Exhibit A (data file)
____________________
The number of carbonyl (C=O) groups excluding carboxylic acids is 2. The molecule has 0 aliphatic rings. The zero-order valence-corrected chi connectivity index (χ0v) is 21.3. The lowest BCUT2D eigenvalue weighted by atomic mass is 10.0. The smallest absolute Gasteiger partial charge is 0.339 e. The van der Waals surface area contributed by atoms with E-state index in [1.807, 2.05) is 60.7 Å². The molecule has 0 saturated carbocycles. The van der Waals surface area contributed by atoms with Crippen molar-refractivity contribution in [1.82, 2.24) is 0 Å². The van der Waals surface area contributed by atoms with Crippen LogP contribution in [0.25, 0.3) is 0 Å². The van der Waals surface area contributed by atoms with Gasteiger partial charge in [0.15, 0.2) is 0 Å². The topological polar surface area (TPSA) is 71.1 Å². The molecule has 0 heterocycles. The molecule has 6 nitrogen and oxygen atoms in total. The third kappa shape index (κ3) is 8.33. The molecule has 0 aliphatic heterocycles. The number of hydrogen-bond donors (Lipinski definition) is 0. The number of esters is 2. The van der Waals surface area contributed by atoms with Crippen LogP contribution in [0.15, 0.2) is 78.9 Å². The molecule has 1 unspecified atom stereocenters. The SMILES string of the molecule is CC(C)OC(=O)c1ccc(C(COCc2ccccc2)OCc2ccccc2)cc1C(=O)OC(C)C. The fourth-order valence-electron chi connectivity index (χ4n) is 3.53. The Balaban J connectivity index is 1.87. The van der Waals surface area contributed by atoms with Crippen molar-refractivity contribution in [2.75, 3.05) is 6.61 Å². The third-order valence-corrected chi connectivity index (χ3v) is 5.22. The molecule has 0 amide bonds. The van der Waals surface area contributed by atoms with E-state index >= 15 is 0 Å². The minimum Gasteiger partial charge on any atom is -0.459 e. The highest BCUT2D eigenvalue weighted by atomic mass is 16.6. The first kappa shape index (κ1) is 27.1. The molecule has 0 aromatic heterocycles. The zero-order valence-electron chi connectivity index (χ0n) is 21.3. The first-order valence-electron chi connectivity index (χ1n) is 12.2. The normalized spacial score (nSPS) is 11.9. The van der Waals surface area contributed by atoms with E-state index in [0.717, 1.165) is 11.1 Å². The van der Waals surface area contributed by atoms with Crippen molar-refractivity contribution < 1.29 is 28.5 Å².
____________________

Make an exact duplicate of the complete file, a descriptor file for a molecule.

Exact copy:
The number of carbonyl (C=O) groups excluding carboxylic acids is 2. The molecule has 0 aliphatic rings. The zero-order valence-corrected chi connectivity index (χ0v) is 21.3. The lowest BCUT2D eigenvalue weighted by atomic mass is 10.0. The smallest absolute Gasteiger partial charge is 0.339 e. The van der Waals surface area contributed by atoms with E-state index in [1.807, 2.05) is 60.7 Å². The molecule has 0 saturated carbocycles. The van der Waals surface area contributed by atoms with Crippen molar-refractivity contribution in [1.82, 2.24) is 0 Å². The van der Waals surface area contributed by atoms with Crippen LogP contribution in [0.25, 0.3) is 0 Å². The van der Waals surface area contributed by atoms with Gasteiger partial charge in [0.15, 0.2) is 0 Å². The topological polar surface area (TPSA) is 71.1 Å². The molecule has 0 heterocycles. The molecule has 6 nitrogen and oxygen atoms in total. The third kappa shape index (κ3) is 8.33. The molecule has 0 aliphatic heterocycles. The number of hydrogen-bond donors (Lipinski definition) is 0. The number of esters is 2. The van der Waals surface area contributed by atoms with Crippen LogP contribution in [0.15, 0.2) is 78.9 Å². The molecule has 1 unspecified atom stereocenters. The SMILES string of the molecule is CC(C)OC(=O)c1ccc(C(COCc2ccccc2)OCc2ccccc2)cc1C(=O)OC(C)C. The fourth-order valence-electron chi connectivity index (χ4n) is 3.53. The Balaban J connectivity index is 1.87. The van der Waals surface area contributed by atoms with Crippen molar-refractivity contribution in [2.75, 3.05) is 6.61 Å². The third-order valence-corrected chi connectivity index (χ3v) is 5.22. The molecule has 0 amide bonds. The van der Waals surface area contributed by atoms with E-state index >= 15 is 0 Å². The minimum Gasteiger partial charge on any atom is -0.459 e. The highest BCUT2D eigenvalue weighted by atomic mass is 16.6. The first kappa shape index (κ1) is 27.1. The molecule has 0 aromatic heterocycles. The zero-order valence-electron chi connectivity index (χ0n) is 21.3. The first-order valence-electron chi connectivity index (χ1n) is 12.2. The normalized spacial score (nSPS) is 11.9. The van der Waals surface area contributed by atoms with E-state index in [0.717, 1.165) is 11.1 Å². The van der Waals surface area contributed by atoms with Crippen molar-refractivity contribution < 1.29 is 28.5 Å².